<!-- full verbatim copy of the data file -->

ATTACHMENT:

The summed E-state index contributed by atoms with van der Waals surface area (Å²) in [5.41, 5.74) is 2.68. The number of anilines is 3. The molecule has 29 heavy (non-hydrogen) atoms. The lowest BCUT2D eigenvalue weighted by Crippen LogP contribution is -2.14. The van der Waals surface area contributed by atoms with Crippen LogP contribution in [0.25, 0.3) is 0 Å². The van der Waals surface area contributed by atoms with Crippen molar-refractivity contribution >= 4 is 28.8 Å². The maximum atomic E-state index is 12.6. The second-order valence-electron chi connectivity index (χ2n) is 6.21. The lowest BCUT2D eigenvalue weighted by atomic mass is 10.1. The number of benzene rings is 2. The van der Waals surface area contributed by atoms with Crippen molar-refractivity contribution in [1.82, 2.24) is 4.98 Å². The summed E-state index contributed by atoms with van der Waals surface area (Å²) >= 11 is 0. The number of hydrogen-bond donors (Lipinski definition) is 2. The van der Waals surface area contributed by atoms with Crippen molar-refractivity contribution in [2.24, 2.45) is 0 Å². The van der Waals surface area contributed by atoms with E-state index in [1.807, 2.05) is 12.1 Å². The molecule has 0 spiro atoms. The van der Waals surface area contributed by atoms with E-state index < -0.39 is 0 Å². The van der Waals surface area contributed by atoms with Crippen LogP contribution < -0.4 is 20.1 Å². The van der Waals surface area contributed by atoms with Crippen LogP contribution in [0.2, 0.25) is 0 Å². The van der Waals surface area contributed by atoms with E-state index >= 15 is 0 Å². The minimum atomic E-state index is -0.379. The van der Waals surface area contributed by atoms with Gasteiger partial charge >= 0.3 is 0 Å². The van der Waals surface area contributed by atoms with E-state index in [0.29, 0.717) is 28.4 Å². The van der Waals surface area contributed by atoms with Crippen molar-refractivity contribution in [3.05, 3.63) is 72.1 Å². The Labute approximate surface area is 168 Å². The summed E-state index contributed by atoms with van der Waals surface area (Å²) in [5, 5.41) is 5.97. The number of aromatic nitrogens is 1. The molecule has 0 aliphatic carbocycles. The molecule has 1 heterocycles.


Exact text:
The summed E-state index contributed by atoms with van der Waals surface area (Å²) in [5.41, 5.74) is 2.68. The number of anilines is 3. The molecule has 29 heavy (non-hydrogen) atoms. The lowest BCUT2D eigenvalue weighted by Crippen LogP contribution is -2.14. The van der Waals surface area contributed by atoms with Crippen LogP contribution in [0.25, 0.3) is 0 Å². The van der Waals surface area contributed by atoms with Crippen molar-refractivity contribution >= 4 is 28.8 Å². The maximum atomic E-state index is 12.6. The second-order valence-electron chi connectivity index (χ2n) is 6.21. The lowest BCUT2D eigenvalue weighted by atomic mass is 10.1. The number of benzene rings is 2. The van der Waals surface area contributed by atoms with Crippen molar-refractivity contribution in [1.82, 2.24) is 4.98 Å². The summed E-state index contributed by atoms with van der Waals surface area (Å²) >= 11 is 0. The number of hydrogen-bond donors (Lipinski definition) is 2. The van der Waals surface area contributed by atoms with Crippen molar-refractivity contribution in [2.24, 2.45) is 0 Å². The van der Waals surface area contributed by atoms with E-state index in [1.807, 2.05) is 12.1 Å². The molecule has 0 spiro atoms. The van der Waals surface area contributed by atoms with E-state index < -0.39 is 0 Å². The van der Waals surface area contributed by atoms with Crippen LogP contribution < -0.4 is 20.1 Å². The van der Waals surface area contributed by atoms with Crippen LogP contribution in [0.2, 0.25) is 0 Å². The van der Waals surface area contributed by atoms with E-state index >= 15 is 0 Å². The minimum atomic E-state index is -0.379. The van der Waals surface area contributed by atoms with Gasteiger partial charge >= 0.3 is 0 Å². The van der Waals surface area contributed by atoms with E-state index in [0.29, 0.717) is 28.4 Å². The van der Waals surface area contributed by atoms with Crippen molar-refractivity contribution in [3.05, 3.63) is 72.1 Å². The Labute approximate surface area is 168 Å². The summed E-state index contributed by atoms with van der Waals surface area (Å²) in [5, 5.41) is 5.97. The number of aromatic nitrogens is 1. The molecule has 0 aliphatic carbocycles. The molecule has 1 heterocycles.